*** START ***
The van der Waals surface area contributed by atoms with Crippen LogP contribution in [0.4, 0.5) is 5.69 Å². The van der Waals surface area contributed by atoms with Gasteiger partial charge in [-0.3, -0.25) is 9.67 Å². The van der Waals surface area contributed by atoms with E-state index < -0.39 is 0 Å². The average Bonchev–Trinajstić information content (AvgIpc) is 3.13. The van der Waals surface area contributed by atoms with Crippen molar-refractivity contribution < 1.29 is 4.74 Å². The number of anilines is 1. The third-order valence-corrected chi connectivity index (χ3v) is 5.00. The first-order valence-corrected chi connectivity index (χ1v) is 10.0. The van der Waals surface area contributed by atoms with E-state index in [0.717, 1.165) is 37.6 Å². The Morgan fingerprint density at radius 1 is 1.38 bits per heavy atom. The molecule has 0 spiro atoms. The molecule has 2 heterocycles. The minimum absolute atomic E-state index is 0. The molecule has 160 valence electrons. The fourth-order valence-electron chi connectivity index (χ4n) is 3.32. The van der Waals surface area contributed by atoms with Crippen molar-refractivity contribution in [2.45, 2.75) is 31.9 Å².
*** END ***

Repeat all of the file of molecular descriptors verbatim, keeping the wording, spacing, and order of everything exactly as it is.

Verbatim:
The van der Waals surface area contributed by atoms with Crippen LogP contribution in [0.4, 0.5) is 5.69 Å². The van der Waals surface area contributed by atoms with Gasteiger partial charge in [-0.3, -0.25) is 9.67 Å². The van der Waals surface area contributed by atoms with E-state index < -0.39 is 0 Å². The average Bonchev–Trinajstić information content (AvgIpc) is 3.13. The van der Waals surface area contributed by atoms with Crippen molar-refractivity contribution < 1.29 is 4.74 Å². The number of anilines is 1. The third-order valence-corrected chi connectivity index (χ3v) is 5.00. The first-order valence-corrected chi connectivity index (χ1v) is 10.0. The van der Waals surface area contributed by atoms with E-state index in [0.717, 1.165) is 37.6 Å². The Morgan fingerprint density at radius 1 is 1.38 bits per heavy atom. The molecule has 0 spiro atoms. The molecule has 2 heterocycles. The minimum absolute atomic E-state index is 0. The molecule has 160 valence electrons. The fourth-order valence-electron chi connectivity index (χ4n) is 3.32. The van der Waals surface area contributed by atoms with Crippen molar-refractivity contribution in [2.45, 2.75) is 31.9 Å².